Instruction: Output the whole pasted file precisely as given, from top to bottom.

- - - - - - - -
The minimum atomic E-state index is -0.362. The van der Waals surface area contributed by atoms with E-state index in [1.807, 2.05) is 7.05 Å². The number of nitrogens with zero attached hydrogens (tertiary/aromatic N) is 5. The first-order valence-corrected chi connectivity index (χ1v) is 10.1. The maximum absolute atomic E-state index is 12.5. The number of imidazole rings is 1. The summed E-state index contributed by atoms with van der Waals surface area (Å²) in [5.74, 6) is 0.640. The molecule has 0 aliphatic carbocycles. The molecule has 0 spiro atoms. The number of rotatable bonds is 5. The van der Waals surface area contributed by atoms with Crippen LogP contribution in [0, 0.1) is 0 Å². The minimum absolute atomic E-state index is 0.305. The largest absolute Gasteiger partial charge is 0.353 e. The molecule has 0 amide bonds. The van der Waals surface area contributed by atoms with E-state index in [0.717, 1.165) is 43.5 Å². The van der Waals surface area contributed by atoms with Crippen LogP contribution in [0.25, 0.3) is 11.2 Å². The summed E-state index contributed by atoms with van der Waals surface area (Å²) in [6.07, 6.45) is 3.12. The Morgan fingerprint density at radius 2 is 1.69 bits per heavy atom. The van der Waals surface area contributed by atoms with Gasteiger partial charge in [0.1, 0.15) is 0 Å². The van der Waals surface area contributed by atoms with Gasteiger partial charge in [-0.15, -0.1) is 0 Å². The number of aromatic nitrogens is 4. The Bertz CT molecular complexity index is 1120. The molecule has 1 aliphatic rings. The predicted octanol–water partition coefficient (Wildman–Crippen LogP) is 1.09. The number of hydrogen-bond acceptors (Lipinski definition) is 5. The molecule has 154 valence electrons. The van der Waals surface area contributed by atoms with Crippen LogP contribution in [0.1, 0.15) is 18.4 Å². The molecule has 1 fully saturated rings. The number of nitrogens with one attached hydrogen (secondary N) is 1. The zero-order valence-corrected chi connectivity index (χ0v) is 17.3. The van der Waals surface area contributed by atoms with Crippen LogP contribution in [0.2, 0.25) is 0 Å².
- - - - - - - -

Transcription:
The minimum atomic E-state index is -0.362. The van der Waals surface area contributed by atoms with E-state index in [1.807, 2.05) is 7.05 Å². The number of nitrogens with zero attached hydrogens (tertiary/aromatic N) is 5. The first-order valence-corrected chi connectivity index (χ1v) is 10.1. The maximum absolute atomic E-state index is 12.5. The number of imidazole rings is 1. The summed E-state index contributed by atoms with van der Waals surface area (Å²) in [5.74, 6) is 0.640. The molecule has 0 aliphatic carbocycles. The molecule has 0 spiro atoms. The number of rotatable bonds is 5. The van der Waals surface area contributed by atoms with Crippen LogP contribution in [0, 0.1) is 0 Å². The minimum absolute atomic E-state index is 0.305. The largest absolute Gasteiger partial charge is 0.353 e. The molecule has 0 amide bonds. The van der Waals surface area contributed by atoms with E-state index in [0.717, 1.165) is 43.5 Å². The van der Waals surface area contributed by atoms with Crippen LogP contribution in [0.25, 0.3) is 11.2 Å². The summed E-state index contributed by atoms with van der Waals surface area (Å²) in [6.07, 6.45) is 3.12. The Morgan fingerprint density at radius 2 is 1.69 bits per heavy atom. The van der Waals surface area contributed by atoms with Gasteiger partial charge in [0.1, 0.15) is 0 Å². The van der Waals surface area contributed by atoms with Gasteiger partial charge in [-0.15, -0.1) is 0 Å². The number of aromatic nitrogens is 4. The Bertz CT molecular complexity index is 1120. The molecule has 1 aliphatic rings. The predicted octanol–water partition coefficient (Wildman–Crippen LogP) is 1.09. The number of hydrogen-bond acceptors (Lipinski definition) is 5. The molecule has 154 valence electrons. The van der Waals surface area contributed by atoms with Crippen LogP contribution in [0.1, 0.15) is 18.4 Å². The molecule has 1 fully saturated rings. The number of nitrogens with one attached hydrogen (secondary N) is 1. The zero-order valence-corrected chi connectivity index (χ0v) is 17.3. The van der Waals surface area contributed by atoms with Crippen LogP contribution in [0.2, 0.25) is 0 Å².